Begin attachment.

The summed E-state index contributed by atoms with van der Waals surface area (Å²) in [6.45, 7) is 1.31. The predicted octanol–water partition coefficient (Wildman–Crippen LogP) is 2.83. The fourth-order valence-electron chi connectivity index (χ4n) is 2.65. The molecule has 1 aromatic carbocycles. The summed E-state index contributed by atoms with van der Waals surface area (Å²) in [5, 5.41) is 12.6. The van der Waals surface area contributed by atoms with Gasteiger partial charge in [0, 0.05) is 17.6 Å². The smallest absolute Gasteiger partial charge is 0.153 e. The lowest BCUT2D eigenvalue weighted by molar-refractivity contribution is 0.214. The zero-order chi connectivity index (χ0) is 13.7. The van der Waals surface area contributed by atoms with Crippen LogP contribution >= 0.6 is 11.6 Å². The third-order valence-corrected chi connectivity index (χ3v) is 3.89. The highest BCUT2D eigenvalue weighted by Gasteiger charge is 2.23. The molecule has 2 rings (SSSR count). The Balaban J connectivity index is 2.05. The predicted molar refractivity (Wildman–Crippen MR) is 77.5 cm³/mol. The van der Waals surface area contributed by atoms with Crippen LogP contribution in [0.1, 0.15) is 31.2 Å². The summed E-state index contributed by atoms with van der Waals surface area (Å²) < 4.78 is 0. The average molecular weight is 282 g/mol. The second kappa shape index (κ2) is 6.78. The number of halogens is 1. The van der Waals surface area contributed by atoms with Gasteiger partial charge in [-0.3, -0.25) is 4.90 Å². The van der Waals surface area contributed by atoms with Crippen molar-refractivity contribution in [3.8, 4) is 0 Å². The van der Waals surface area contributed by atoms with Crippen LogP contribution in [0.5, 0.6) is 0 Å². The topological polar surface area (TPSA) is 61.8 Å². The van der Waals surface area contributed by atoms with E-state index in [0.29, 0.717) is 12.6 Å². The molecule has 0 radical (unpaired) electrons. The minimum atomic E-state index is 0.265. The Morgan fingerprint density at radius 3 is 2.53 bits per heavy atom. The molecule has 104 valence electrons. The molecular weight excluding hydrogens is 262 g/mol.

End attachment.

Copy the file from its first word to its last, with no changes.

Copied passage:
The summed E-state index contributed by atoms with van der Waals surface area (Å²) in [6.45, 7) is 1.31. The predicted octanol–water partition coefficient (Wildman–Crippen LogP) is 2.83. The fourth-order valence-electron chi connectivity index (χ4n) is 2.65. The molecule has 1 aromatic carbocycles. The summed E-state index contributed by atoms with van der Waals surface area (Å²) in [5, 5.41) is 12.6. The van der Waals surface area contributed by atoms with Gasteiger partial charge in [0, 0.05) is 17.6 Å². The smallest absolute Gasteiger partial charge is 0.153 e. The lowest BCUT2D eigenvalue weighted by molar-refractivity contribution is 0.214. The zero-order chi connectivity index (χ0) is 13.7. The van der Waals surface area contributed by atoms with Crippen LogP contribution >= 0.6 is 11.6 Å². The third-order valence-corrected chi connectivity index (χ3v) is 3.89. The highest BCUT2D eigenvalue weighted by Gasteiger charge is 2.23. The molecule has 2 rings (SSSR count). The Balaban J connectivity index is 2.05. The predicted molar refractivity (Wildman–Crippen MR) is 77.5 cm³/mol. The van der Waals surface area contributed by atoms with Crippen LogP contribution in [0.1, 0.15) is 31.2 Å². The summed E-state index contributed by atoms with van der Waals surface area (Å²) < 4.78 is 0. The average molecular weight is 282 g/mol. The second kappa shape index (κ2) is 6.78. The number of halogens is 1. The van der Waals surface area contributed by atoms with Gasteiger partial charge in [-0.3, -0.25) is 4.90 Å². The van der Waals surface area contributed by atoms with Crippen molar-refractivity contribution in [3.8, 4) is 0 Å². The van der Waals surface area contributed by atoms with Crippen LogP contribution in [0.5, 0.6) is 0 Å². The topological polar surface area (TPSA) is 61.8 Å². The van der Waals surface area contributed by atoms with E-state index in [0.29, 0.717) is 12.6 Å². The molecule has 0 radical (unpaired) electrons. The minimum atomic E-state index is 0.265. The Morgan fingerprint density at radius 3 is 2.53 bits per heavy atom. The molecule has 104 valence electrons. The molecular weight excluding hydrogens is 262 g/mol.